A pal of mine thought she was Russian Jewish, but seemed darker and with more digging found she had some Spanish roots.

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    2. That cultural stuff is fascinating.

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  7. In 1984, I was driving a Chevette that needed to be pushed to start and didn't have a hood.

    Your ride looks nicer.

    -- MrJM

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  8. Oh, you know how to drive a stick? That's not easy.

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    1. I learned to drive on a stick.

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    2. Yes it is, but it's not easy to learn without burning out a clutch or two :-)
      when we bought our Camry in 1997, we got the only one available in a four state region! Now, since I can't see well enough to drive, I'm waiting with bated breath for that driverless car!

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    3. Perhaps you can drive daytime only or locally only. Go to an opthamologist too for extra help and go often.

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  9. What also is stupid is that at first the government at first only applied the recall mandate to cars owned by people in the South, because hot humid weather makes these deployments more likely. As if cars don't move around. As if it can't be 95 and muggy in Minnesota.

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  10. http://metro.co.uk/2015/05/26/newly-married-couple-share-the-story-behind-their-amazing-wedding-picture-5215881/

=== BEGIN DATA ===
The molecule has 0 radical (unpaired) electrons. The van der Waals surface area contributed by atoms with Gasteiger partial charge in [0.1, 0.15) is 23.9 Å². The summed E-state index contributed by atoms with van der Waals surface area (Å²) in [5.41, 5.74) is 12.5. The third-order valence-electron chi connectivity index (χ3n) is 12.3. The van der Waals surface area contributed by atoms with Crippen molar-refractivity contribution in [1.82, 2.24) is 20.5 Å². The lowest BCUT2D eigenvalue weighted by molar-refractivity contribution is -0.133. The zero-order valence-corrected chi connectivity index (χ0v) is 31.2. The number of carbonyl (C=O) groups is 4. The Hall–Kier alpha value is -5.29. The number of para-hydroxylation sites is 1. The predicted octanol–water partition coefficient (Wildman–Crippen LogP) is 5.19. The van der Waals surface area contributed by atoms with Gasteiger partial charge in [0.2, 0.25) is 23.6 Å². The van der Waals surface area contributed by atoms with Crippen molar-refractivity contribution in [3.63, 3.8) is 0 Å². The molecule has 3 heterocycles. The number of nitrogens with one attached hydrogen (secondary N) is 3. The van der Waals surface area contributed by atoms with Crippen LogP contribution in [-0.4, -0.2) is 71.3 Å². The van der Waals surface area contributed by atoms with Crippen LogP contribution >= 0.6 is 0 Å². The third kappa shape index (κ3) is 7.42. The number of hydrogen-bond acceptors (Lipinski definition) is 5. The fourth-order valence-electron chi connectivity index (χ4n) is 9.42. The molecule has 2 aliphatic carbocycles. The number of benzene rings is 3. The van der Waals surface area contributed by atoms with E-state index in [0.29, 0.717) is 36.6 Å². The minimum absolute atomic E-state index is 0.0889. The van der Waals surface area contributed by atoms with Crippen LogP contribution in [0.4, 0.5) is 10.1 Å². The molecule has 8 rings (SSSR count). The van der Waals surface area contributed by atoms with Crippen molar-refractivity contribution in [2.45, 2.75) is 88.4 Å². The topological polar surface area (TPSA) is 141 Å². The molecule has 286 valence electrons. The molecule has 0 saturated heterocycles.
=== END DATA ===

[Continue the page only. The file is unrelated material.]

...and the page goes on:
See this wedding picture. The Sun Times should do some investigative reporting and get this young man thrown out of the Marine Corps. This is not what America is all about, someone please alert the Southern Poverty Law Center this is hate. There's absolutely no mention of rights for gays or transsexuals or bi or transgendered people. I think the we should all protest this wedding.

    Lilly Lovowitz

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  11. Lilly, you must be a flake. It 's not always about that.

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  12. Hey, I had a Pinto AND have visited the Bonneville Salt Flats. Set the Pinto Land Speed Record of 72 m.p.h., as a matter of fact. ; )

    I was interested to see A-n-a's reference to 2% in the first comment. This was my question. How many times have these bags deployed and NOT malfunctioned? I'm more than willing to freak out about this, of course, but if the rates for other cars are even less than 2%, I'll continue to be more worried about Neil's "most dangerous part of any car". This airbag screw-up issue is certainly a tragic and annoying story, though.